Most vertical farm designs depict them as ultra-modern, stylish skyscrapers, 30 to 40 stories tall. Each floor could potentially feature a variety of crops and small livestock. Tanks would house fish and other seafood. Using technology to minimize waste and energy use, and to facilitate recycling, is essential. To that end, they would contain glass walls, large solar panels, high-tech irrigation systems and incinerators that burn waste for energy. A variety of monitoring systems would ensure that energy and water go where they need to go and that temperature controls are carefully maintained.
Water would be carefully distributed through irrigation while any excess water would be collected and recycled. Dew can be collected through evaporation. Sewage, also known as "black water," can be cleaned by algae and plants and made potable. Or it can be treated by filters and made into "gray water," which is sterile and useable for irrigation. Cities dump billions of gallons of gray water into rivers every day.
Methane gas, instead of being allowed to escape into the atmosphere, would be collected. Any excess energy would be sold back to the local energy grid.
Dr. Despommier believes that 150 30-story farms could feed all of New York City. Elegantly designed, these vertical farms would be carefully placed around a city or clustered together in a nearby development (in the case of New York City, possibly on Governor's Island). They would remain unobtrusive, or even pleasant to the eye.
For vertical farming to be possible, experts from a variety of disciplines have to come together, including agriculture, agronomy, civil planning, architecture, engineering, economics and public health. But we're not starting from scratch. Dr. Despommier and others have published studies describing plans for development and implementation of vertical farms. In fact, all of the technology behind vertical farming already exists, though it could take up to 10 years to figure out how to make these technologies work together. Even so, we already grow plants hydroponically (without soil), in extreme environments and on space ships. Biomass, methane collection and waste-water collection are becoming essential tools of conservation.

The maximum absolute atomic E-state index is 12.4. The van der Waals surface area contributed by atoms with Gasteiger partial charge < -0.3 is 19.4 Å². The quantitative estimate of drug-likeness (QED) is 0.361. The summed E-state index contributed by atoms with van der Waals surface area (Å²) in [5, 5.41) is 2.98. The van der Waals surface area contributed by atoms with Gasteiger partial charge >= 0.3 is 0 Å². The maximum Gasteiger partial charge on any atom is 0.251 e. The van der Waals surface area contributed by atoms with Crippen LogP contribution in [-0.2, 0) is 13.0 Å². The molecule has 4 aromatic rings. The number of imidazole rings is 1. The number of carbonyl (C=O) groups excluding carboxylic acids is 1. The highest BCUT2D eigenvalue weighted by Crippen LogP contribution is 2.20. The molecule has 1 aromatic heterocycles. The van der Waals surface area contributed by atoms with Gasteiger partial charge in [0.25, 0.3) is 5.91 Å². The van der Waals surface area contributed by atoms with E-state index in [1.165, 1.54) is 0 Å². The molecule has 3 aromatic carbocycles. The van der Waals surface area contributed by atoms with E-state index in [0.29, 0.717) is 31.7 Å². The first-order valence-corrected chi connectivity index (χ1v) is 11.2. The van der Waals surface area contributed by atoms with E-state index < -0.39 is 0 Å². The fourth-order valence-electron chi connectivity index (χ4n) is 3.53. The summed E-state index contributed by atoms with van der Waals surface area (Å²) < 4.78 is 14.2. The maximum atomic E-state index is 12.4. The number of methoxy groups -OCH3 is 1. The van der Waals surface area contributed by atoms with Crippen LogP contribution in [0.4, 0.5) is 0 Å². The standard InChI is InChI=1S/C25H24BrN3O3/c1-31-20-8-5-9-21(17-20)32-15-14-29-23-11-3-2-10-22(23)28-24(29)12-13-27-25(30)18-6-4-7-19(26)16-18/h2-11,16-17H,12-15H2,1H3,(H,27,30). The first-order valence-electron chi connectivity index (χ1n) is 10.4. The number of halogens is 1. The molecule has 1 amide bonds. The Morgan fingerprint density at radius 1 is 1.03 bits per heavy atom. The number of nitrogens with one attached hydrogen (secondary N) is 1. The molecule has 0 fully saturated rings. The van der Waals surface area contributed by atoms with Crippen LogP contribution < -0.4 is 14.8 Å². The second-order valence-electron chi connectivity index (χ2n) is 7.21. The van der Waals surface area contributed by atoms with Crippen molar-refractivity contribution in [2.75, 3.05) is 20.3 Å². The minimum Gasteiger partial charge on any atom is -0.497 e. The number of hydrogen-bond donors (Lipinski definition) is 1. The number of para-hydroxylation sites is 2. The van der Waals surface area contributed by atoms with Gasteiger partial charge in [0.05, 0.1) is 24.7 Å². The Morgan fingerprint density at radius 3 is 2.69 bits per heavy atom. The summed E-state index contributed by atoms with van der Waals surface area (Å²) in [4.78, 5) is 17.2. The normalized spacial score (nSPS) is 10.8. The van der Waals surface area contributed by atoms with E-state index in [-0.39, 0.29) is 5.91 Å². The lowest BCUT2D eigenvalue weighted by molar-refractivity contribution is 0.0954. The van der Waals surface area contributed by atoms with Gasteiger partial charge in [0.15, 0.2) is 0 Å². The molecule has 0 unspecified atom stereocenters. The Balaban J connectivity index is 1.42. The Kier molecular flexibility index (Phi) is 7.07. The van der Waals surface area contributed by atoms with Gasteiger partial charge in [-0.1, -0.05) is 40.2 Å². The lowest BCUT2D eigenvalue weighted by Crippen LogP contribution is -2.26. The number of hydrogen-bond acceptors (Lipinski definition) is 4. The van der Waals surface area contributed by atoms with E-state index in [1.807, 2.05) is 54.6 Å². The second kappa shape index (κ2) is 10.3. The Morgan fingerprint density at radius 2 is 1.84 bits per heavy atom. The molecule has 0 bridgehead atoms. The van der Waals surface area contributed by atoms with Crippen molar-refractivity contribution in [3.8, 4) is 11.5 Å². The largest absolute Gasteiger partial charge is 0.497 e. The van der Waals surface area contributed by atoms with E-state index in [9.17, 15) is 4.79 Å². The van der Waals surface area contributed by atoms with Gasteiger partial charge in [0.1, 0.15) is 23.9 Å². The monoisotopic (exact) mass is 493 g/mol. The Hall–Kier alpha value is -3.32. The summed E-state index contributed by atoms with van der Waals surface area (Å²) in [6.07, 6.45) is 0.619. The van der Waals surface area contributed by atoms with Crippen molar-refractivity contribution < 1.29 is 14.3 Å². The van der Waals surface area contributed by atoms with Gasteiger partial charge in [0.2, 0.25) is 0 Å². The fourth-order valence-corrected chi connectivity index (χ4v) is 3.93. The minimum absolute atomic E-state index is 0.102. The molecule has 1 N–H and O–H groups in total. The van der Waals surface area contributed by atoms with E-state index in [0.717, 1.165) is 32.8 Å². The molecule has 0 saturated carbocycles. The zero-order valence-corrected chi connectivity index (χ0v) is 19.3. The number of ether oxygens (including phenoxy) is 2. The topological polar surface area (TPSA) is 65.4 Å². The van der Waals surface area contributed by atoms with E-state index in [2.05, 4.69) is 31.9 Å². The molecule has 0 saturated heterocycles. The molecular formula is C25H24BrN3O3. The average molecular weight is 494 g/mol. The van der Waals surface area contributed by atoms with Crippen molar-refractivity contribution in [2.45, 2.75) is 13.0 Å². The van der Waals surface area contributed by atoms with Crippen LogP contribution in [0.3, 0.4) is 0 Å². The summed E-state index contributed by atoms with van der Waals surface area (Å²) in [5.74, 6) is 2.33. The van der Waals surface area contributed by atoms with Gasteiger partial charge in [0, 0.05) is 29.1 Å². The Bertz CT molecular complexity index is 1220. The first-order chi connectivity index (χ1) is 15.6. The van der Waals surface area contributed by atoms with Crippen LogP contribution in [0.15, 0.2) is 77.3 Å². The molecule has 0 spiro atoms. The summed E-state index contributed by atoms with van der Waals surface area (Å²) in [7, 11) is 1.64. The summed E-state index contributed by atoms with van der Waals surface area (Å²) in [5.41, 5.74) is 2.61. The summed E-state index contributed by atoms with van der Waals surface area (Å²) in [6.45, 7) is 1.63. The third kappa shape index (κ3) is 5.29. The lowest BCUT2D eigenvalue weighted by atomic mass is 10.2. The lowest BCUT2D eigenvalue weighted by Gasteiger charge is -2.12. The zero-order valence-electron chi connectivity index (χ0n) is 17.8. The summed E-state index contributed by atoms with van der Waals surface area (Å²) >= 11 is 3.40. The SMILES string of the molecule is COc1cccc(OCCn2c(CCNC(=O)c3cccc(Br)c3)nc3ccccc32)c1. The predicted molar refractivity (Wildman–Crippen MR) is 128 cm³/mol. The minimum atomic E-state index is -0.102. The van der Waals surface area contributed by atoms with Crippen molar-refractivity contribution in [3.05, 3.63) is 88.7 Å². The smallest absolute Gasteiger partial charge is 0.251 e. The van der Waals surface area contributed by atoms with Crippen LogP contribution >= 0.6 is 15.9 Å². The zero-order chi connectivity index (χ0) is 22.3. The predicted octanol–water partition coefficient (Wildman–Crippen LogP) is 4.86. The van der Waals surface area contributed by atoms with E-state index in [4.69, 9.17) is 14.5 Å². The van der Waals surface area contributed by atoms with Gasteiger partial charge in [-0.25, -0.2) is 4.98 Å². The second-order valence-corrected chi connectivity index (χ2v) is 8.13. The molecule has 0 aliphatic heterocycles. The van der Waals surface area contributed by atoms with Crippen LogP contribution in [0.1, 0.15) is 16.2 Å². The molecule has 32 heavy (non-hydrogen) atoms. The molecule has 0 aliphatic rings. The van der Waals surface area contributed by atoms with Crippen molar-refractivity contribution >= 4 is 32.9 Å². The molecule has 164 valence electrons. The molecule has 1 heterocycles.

Some criticize vertical farming because it would eliminate jobs of conventional farmers and those who transport and package their goods. To those critics, one could point out that 95 percent of Americans were farmers before the Industrial Revolution, and this may simply be the next step in that evolution. But it's also the contention of Dr. Despommier that vertical farming would create jobs. Thousands of people would be required to develop, build and maintain these systems. The socioeconomic impact could be immense, especially for those who struggle as subsistence farmers or in abject poverty. In the developing world, the presence of a dependable food supply and improved nutrition would raise standards of living, allow the development of commerce and shift children away from agricultural work and into schools.
Two hurdles remain for vertical farming to become a reality: money and government support. However, Dr. Despommier is already in touch with investors and philanthropists who want to establish a Center for Urban Sustainable Agriculture. With enough investment, the first vertical farm could be up and running (and even profitable) in 15 years, while government support would surely help in their proliferation.
For more information about vertical farming and other related topics, and to watch a video showing a vertical farm design, please check out the links on the next page.